Do I Need to Go to Court to Win Partition of Co-owned Property?

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Because real estate is often so expensive, and because real estate parcels are regularly gifted to or inherited by multiple parties, it is not uncommon for real estate to be jointly owned by two or more parties as tenants in common. And, given the shifting financial and geographical goals and needs of different individuals, it is also not uncommon for there to come a time when at least one of those parties wants to change this arrangement of co-owning the entirety of the property.

It could be that one party wants one portion of the property solely to himself or herself without the difficulties of co-ownership, but in most cases the situation is that one party either needs or the funds corresponding with his or her ownership interest in the property, or simply does not want the hassle or obligation of co-ownership of a property that may be thousands of miles away from his or her current residence. In such cases, partition is the appropriate legal remedy for these parties. And while working with an experienced real estate attorney to negotiate and execute the partition is highly recommended, it may not be necessary to go to court to win the results associated with a partition lawsuit.

What a Partition Lawsuit Entails

In a partition lawsuit, one party must go to court and request that a judge issue an interlocutory judgment which officially orders that partition should occur. Most co-owners have a right to partition (unless the right has been waived), and thus the interlocutory judgment in and of itself is not difficult to obtain.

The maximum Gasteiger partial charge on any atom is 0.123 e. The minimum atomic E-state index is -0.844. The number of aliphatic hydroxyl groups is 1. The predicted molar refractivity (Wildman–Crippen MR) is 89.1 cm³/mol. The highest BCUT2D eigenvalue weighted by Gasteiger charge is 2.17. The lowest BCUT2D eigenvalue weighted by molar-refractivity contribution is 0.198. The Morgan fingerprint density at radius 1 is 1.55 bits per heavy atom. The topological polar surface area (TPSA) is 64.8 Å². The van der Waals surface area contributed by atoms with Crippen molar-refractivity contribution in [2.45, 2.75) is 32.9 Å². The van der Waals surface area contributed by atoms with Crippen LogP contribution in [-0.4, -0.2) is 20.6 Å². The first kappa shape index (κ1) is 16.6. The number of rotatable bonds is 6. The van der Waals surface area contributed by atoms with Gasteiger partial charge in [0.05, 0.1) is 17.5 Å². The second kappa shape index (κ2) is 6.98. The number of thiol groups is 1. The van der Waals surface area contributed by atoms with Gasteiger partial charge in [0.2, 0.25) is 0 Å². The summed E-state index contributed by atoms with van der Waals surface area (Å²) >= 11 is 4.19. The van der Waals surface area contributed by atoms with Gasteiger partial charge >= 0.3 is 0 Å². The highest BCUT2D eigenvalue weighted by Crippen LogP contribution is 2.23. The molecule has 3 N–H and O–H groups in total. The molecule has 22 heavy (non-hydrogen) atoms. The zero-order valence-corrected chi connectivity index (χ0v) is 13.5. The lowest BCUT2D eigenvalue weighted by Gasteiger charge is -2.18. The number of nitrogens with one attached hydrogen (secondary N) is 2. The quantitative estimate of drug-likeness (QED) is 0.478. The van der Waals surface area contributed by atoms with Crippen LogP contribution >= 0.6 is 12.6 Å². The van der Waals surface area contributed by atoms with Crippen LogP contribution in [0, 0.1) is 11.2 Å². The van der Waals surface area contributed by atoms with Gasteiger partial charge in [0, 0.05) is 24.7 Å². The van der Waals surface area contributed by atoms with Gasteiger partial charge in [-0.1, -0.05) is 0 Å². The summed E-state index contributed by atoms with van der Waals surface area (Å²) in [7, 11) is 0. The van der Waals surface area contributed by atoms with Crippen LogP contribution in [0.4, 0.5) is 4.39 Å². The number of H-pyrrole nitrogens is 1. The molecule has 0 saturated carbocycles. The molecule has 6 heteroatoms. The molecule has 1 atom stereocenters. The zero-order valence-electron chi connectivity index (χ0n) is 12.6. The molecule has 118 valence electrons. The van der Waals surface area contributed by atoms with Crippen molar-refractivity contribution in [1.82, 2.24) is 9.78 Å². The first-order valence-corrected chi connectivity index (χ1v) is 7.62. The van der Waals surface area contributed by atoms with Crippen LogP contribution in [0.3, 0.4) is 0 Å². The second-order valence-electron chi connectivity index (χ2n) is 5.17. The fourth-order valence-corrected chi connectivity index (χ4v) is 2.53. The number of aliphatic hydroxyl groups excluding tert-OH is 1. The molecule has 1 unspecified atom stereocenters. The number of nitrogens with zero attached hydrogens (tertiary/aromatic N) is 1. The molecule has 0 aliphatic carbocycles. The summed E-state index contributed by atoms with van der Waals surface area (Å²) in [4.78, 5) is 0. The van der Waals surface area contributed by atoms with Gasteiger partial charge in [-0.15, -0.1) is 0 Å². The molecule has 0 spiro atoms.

What comes next, however, is more complicated and costly. If the person seeking partition wants to divide the land, the court must appoint a referee to oversee the process to ensure that it is done fairly in light of the co-owners’ proportionate interests. This can involve lengthy battles over the relative values of portions of the property (with the referee charging expensive hourly fees in addition to the attorney fees associated with litigation).

If the person seeking partition, however, is seeking a sale of the property and division of the proceeds, this can be relatively easier, as it is easier to fairly divide dollars and cents than property, but will still involve the process of a court-overseen auction process.

Reaching the Goals of Partition Without a Lawsuit

If both parties are reasonable and willing to work with each other, the results of a partition lawsuit can be reached without litigation. Much in the same way family law attorneys might reach a settlement divorce agreement outside of court in light of state divorce law, a real estate attorney can negotiate a partition agreement outside of court based on the principles and rights the parties have under state law.

When both parties are fully made aware of the likely outcomes of a partition lawsuit – and keeping in mind that in most cases partition is a right that is not in question – they can proceed towards a mutually beneficial outcome without incurring the added costs associated with a complex partition lawsuit.

Contact the Real Estate Litigation Attorneys at Wagenseller Law Firm

At Wagenseller Law Firm in downtown Los Angeles, we provide full legal services to individuals and businesses in business and real estate litigation matters. Contact Wagenseller Law Firm today to schedule a consultation to discuss your real estate matter.

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